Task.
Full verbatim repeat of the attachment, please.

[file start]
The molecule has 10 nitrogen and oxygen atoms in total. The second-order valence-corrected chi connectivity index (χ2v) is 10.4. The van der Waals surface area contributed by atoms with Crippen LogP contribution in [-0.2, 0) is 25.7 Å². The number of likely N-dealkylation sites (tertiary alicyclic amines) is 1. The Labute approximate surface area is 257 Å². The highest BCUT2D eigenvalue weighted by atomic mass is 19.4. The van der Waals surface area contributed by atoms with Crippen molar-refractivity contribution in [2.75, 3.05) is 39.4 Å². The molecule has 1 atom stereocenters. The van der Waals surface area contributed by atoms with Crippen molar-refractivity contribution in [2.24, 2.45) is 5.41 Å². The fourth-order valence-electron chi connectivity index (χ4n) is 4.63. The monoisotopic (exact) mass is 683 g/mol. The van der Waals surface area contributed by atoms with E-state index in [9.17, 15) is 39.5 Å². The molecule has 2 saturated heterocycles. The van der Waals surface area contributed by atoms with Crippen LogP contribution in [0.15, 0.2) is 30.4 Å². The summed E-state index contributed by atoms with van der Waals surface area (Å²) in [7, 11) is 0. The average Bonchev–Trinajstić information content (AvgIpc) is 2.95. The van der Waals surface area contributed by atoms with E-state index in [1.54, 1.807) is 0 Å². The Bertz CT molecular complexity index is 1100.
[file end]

The molecule has 10 nitrogen and oxygen atoms in total. The second-order valence-corrected chi connectivity index (χ2v) is 10.4. The van der Waals surface area contributed by atoms with Crippen LogP contribution in [-0.2, 0) is 25.7 Å². The number of likely N-dealkylation sites (tertiary alicyclic amines) is 1. The Labute approximate surface area is 257 Å². The highest BCUT2D eigenvalue weighted by atomic mass is 19.4. The van der Waals surface area contributed by atoms with Crippen molar-refractivity contribution in [2.75, 3.05) is 39.4 Å². The molecule has 1 atom stereocenters. The van der Waals surface area contributed by atoms with Crippen molar-refractivity contribution in [2.24, 2.45) is 5.41 Å². The fourth-order valence-electron chi connectivity index (χ4n) is 4.63. The monoisotopic (exact) mass is 683 g/mol. The van der Waals surface area contributed by atoms with E-state index in [9.17, 15) is 39.5 Å². The molecule has 2 saturated heterocycles. The van der Waals surface area contributed by atoms with Crippen LogP contribution in [0.15, 0.2) is 30.4 Å². The summed E-state index contributed by atoms with van der Waals surface area (Å²) in [7, 11) is 0. The average Bonchev–Trinajstić information content (AvgIpc) is 2.95. The van der Waals surface area contributed by atoms with E-state index in [1.54, 1.807) is 0 Å². The Bertz CT molecular complexity index is 1100.